I recently posted that my friend Summer had often shared stories she had heard from the various cultures she worked with across the world. Summer was a Midwife and an Emergency OB/GYN with Doctors Without Borders. She specialized in extremely high risk pregnancies, and emergency Obstetrics. As she always put it, “Women often have to, if they are having difficulty delivering at home, walk two to three days while in labor to get help. It’s something we see every single day. This to me is the most amazing expression of love and it is my honor to be a part of these women’s lives. I love helping women and their newborns discover the feeling of love in those first moments of life. It’s like a new beginning and all that has happened and all that will happen does not matter in that moment; when a baby opens his eyes for the very first time, or when a mother sees her healthy baby for the first time, an overt peace blankets her. That to me, is pure love. There is a Divine energy that I thrive on. What matters is this precious moment that is so filled with a miracle and who could ever ask for anything more.”
Summer spent long days working diligently in many parts of war-torn Iraq, militant Iran, and even Afghanistan and Yemen in an endeavor to  help women and children manage their healthcare. She helped women around the world learn how to care for themselves and their babies and she helped hospitals organize health systems that would benefit entire communities.  There is a story that Summer shared with me that is one of the most popular household stories of love throughout the Arabic world.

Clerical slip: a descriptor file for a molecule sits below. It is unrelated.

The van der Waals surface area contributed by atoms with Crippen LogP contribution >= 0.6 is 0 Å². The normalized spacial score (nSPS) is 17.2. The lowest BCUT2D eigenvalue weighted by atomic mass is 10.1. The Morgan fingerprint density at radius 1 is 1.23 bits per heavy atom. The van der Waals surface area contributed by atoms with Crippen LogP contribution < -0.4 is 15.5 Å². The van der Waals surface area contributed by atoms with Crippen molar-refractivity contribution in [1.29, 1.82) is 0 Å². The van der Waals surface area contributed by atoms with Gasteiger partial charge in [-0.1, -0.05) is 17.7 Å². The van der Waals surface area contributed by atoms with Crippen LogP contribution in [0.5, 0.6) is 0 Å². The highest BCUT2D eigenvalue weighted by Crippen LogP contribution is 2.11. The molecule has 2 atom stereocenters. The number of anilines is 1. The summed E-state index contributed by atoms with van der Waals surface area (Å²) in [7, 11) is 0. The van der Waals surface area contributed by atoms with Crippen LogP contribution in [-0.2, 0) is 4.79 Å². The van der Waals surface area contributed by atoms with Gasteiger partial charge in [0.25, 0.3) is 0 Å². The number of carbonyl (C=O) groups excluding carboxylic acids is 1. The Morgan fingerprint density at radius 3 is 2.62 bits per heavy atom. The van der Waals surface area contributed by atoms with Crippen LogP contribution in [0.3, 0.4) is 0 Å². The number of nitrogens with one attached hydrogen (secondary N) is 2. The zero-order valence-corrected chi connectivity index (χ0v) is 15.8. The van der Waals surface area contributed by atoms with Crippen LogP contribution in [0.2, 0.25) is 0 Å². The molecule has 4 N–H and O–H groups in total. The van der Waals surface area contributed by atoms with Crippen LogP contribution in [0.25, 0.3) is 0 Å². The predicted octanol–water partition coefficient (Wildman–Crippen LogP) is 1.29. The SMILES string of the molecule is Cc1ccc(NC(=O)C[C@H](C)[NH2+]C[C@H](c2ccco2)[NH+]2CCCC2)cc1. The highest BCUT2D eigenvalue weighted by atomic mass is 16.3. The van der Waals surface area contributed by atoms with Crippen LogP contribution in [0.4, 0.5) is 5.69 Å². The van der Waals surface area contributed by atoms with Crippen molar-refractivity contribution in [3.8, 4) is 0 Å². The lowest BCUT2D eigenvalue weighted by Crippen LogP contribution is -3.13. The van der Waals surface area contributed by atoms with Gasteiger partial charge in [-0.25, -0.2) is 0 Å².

In the twelfth century, the Caucasian ruler Shirvanshah Akhsetan commissioned the great Persian poet Nizami to write a poem based on the Arabic legends of Majnun and Layla. Nizami’s LAYLA AND MAJNUN, a four-thousand-verse romance, remains one of the most popular Arabic love stories. It is also considered a Sufi allegory of the binding of man, Majnun, and the Divine soul, Layla. The story is often referred to as The Madman and Layla, and the story is from beginning to end a teaching on the path of devotion, the experience of the soul in search of the Divine within one’s own heart.
 
In the desert of Arabia, there lived a great Chieftan. He had wealth beyond imagining: gold, jewels, silks, carpets, herds of goats and camels. He was generous, welcomed every stranger, and ruled his tribe with perfect justice. He was content but for one thing. He had no heir. So he increased the fervor of his prayers, and after many years, God granted his wife the most beautiful son.